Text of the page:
The diverse range of high-caliber international speakers included dynamic keynote, Katie V. Spellman of the University of Alaska Fairbanks. Spellman identified the impacts and challenges of the introduction of invasive species to new habitats, and clearly illustrated research linking wildfire with invasive plant spread in the Boreal forest. She stated that as a result of climate change, there will likely be an increased frequency of fire resulting in more invasive plant invasions. To manage post-fire invasions in BC, in areas where invasive plants are not already established, she recommends partnering with fire control agencies to prevent further spread from fire disturbance.

Tim Willis of the Royal BC Museum presented another unique initiative entitled “Aliens Among Us”.  In 2011 and 2012, the Royal BC Museum will tour small communities in BC, teaching people to be aware, identify, and report invasive species.  This exhibit is linked to a display on biodiversity that recognizes the threat created by invasive species. He had the audience on the edge of their seats waiting for his version of a ‘bullfrog call’; but in the end encouraged the group to visit the exhibition for the real thing! 

Also a highlight was speaker Janet Clark of the U.S. Invasive Species Advisory Committee, who presented on the importance of the passionate work done by local enthusiasts to combat the problem of invasive species. Clark emphasized that while the work to improve invasive species management does not bring about fame or fortune, and it is a challenge to motivate individuals to not only recognize the problem but also take action, successes are being made and sharing ideas across borders is key to continued improvement.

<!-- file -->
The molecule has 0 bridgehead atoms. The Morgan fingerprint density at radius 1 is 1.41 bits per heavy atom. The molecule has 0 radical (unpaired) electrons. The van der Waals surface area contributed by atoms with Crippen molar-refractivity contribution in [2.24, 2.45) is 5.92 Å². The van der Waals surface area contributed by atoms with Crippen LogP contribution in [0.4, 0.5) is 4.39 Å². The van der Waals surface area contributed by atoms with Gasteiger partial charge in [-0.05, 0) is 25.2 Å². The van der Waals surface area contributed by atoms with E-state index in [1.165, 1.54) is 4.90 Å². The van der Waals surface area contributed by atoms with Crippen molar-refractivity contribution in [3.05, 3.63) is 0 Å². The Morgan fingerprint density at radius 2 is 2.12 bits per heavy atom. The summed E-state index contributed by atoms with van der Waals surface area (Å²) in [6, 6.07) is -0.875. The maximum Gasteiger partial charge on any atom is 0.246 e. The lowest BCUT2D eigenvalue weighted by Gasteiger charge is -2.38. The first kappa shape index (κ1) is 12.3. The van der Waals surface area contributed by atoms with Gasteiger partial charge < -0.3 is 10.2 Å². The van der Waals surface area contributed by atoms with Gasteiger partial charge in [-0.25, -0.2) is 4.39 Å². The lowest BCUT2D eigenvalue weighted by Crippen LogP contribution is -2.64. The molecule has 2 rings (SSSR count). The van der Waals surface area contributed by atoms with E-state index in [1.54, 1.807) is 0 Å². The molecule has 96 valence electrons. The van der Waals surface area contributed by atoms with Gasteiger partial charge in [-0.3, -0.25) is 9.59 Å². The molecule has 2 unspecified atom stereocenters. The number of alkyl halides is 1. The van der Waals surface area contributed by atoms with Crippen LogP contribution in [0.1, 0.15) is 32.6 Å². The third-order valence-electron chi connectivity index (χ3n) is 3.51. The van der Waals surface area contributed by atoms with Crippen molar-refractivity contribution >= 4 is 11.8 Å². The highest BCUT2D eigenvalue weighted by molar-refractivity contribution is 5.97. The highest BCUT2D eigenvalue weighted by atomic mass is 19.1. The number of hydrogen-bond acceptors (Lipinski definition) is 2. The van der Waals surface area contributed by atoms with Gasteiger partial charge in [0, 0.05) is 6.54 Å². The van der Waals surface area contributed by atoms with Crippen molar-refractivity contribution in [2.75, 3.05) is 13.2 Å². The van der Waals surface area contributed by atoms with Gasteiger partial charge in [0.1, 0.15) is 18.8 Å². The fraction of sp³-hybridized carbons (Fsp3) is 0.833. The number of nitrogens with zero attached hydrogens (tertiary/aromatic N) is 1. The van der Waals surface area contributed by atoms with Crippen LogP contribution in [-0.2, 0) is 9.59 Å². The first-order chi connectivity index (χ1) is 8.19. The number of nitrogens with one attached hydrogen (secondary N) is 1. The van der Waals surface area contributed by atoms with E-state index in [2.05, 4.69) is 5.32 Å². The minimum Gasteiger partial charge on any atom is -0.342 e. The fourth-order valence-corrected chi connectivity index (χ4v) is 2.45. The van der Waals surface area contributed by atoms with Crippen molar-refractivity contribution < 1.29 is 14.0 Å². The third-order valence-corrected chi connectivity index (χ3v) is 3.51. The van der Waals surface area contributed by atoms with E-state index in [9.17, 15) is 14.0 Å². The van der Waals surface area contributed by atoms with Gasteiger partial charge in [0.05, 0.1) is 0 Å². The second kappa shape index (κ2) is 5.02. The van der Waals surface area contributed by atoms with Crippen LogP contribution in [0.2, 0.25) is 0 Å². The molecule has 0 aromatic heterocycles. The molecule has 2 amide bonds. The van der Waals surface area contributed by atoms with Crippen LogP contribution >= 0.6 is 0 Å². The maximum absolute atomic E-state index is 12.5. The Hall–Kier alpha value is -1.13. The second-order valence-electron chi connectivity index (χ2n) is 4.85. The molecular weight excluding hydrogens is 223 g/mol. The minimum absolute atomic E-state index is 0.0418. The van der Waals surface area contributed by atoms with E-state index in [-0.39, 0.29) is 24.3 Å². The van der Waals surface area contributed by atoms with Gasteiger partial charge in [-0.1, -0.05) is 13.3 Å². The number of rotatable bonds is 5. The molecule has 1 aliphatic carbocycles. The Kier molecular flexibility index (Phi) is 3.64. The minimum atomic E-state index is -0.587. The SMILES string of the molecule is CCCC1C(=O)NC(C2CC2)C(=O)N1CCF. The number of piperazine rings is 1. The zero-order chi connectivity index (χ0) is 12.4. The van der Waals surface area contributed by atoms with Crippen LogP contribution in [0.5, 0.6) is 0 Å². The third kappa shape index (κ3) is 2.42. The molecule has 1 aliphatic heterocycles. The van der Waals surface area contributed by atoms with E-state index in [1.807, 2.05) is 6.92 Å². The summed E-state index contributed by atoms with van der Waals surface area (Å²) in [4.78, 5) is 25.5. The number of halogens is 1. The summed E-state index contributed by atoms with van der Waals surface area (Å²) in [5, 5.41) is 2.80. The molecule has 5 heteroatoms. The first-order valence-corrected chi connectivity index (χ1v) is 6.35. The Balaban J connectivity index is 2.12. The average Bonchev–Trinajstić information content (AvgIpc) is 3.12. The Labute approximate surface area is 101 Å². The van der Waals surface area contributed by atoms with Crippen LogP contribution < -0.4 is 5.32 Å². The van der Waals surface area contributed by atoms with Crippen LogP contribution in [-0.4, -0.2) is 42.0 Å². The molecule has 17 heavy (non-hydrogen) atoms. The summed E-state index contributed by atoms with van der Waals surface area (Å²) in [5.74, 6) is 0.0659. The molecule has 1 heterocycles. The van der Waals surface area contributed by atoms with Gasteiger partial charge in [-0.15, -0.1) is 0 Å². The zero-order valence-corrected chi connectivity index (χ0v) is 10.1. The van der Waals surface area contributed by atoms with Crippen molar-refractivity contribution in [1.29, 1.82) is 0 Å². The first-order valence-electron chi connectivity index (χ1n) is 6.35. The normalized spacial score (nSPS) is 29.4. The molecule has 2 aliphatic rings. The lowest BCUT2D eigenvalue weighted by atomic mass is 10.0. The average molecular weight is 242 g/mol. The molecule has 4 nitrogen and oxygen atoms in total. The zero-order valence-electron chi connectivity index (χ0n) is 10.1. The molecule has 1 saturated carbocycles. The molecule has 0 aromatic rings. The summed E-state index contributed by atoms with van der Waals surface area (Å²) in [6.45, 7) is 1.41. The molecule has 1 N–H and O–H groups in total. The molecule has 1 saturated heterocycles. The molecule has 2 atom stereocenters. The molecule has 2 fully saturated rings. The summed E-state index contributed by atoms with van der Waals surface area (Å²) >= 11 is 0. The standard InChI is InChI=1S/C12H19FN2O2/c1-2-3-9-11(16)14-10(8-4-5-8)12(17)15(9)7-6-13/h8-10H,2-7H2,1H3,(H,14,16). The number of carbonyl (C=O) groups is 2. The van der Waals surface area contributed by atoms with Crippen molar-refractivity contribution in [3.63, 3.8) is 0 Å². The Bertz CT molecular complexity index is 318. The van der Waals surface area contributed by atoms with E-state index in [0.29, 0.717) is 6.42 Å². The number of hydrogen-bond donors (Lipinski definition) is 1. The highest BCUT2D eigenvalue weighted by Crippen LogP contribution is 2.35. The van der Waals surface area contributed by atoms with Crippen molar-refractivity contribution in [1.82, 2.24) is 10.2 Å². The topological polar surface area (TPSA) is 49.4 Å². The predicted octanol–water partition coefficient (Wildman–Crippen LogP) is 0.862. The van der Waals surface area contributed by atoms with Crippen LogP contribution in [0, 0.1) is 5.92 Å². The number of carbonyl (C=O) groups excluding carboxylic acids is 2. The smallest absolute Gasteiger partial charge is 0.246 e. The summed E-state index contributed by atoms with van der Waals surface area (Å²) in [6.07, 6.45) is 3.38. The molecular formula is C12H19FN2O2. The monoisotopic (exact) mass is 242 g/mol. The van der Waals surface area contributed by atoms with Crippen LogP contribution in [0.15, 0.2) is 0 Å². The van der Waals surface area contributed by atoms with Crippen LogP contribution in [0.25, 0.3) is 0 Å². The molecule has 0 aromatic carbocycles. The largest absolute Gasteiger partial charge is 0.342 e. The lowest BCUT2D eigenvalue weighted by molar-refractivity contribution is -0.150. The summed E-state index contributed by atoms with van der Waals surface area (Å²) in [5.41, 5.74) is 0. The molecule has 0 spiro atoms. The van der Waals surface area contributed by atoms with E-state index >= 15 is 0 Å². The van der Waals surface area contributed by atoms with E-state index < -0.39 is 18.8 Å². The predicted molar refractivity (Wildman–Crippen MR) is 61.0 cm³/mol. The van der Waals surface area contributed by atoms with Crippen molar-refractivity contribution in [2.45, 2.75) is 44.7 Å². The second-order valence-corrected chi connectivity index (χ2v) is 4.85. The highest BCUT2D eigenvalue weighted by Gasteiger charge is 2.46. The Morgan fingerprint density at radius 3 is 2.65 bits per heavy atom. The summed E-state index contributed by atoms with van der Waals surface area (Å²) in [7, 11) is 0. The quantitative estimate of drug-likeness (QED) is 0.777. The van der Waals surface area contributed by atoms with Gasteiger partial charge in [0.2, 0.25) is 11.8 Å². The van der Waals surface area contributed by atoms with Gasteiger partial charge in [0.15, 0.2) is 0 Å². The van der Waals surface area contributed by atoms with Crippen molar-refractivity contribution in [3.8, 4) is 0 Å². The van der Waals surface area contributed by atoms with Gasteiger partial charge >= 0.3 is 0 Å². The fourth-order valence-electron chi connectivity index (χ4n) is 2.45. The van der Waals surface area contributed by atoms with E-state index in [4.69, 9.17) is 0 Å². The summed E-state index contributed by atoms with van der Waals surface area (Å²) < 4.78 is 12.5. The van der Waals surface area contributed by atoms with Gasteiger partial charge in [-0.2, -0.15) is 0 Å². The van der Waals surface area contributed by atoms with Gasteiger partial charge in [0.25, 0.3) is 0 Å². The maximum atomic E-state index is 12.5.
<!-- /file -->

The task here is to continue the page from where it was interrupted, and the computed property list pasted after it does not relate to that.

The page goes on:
The successful “Invasion of the Aliens” event was followed by a very well attended, full-day workshop called “Making it Work...Locally.” About 65 people gathered to discuss approaches to managing invasive plants at the local level. A panel of experts prompted discussions on effective bylaws, disposal of invasive plants, and outreach programs. The valuable information generated by attendees will be made available in a special report this spring.  
 
You can help reduce the negative and escalating impacts of invasive species in BC. Find out how to get involved, become a member (FREE!), and find information on other events and programs from the IPCBC website (www.invasiveplantcouncilbc.ca) or call 1-888-WEEDSBC.

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The IPCBC is a grassroots, non-profit charity working collaboratively to build cooperation and coordination of invasive species management in BC. Workshops, activities, and events, such as the IPCBC’s “Invasion of the Aliens” forum, educate the public and professionals about invasive species and their potential risks. Events like this forum will continue to assist the IPCBC through outreach and education; thus minimizing the establishment of invasive species in BC.

The IPCBC has grown rapidly since its inception in 2004. Initiated and mentored under the vision of the Fraser Basin Council, the Invasive Plant Council of BC is recognized across the country for its leadership in building collaboration to the challenging problem of invasive species. 
 
For more information, contact the Invasive Plant Council of BC (IPCBC): www.invasiveplantcouncilbc.ca • (250) 392-1400 or 1-888-WEEDSBC • info@invasiveplantcouncilbc.ca